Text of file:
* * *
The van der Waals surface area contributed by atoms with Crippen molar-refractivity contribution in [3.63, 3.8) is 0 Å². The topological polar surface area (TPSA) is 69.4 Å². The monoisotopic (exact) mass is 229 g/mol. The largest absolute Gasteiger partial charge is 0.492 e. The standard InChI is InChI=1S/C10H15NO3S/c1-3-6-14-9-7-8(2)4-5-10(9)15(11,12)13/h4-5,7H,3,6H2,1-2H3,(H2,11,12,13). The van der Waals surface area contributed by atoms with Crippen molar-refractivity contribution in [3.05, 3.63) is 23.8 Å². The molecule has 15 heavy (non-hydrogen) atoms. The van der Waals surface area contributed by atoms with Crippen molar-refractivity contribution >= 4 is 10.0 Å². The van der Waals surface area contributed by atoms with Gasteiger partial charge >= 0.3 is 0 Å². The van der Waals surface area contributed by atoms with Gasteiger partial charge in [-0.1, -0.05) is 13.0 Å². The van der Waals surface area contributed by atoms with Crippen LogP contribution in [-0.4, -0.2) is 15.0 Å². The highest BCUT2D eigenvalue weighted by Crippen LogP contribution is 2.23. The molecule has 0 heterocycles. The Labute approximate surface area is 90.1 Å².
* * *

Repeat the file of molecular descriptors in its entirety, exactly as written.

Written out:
The van der Waals surface area contributed by atoms with Crippen molar-refractivity contribution in [3.63, 3.8) is 0 Å². The topological polar surface area (TPSA) is 69.4 Å². The monoisotopic (exact) mass is 229 g/mol. The largest absolute Gasteiger partial charge is 0.492 e. The standard InChI is InChI=1S/C10H15NO3S/c1-3-6-14-9-7-8(2)4-5-10(9)15(11,12)13/h4-5,7H,3,6H2,1-2H3,(H2,11,12,13). The van der Waals surface area contributed by atoms with Crippen molar-refractivity contribution in [3.05, 3.63) is 23.8 Å². The molecule has 15 heavy (non-hydrogen) atoms. The van der Waals surface area contributed by atoms with Crippen molar-refractivity contribution >= 4 is 10.0 Å². The van der Waals surface area contributed by atoms with Gasteiger partial charge >= 0.3 is 0 Å². The van der Waals surface area contributed by atoms with Gasteiger partial charge in [-0.1, -0.05) is 13.0 Å². The van der Waals surface area contributed by atoms with Crippen LogP contribution in [-0.4, -0.2) is 15.0 Å². The highest BCUT2D eigenvalue weighted by Crippen LogP contribution is 2.23. The molecule has 0 heterocycles. The Labute approximate surface area is 90.1 Å².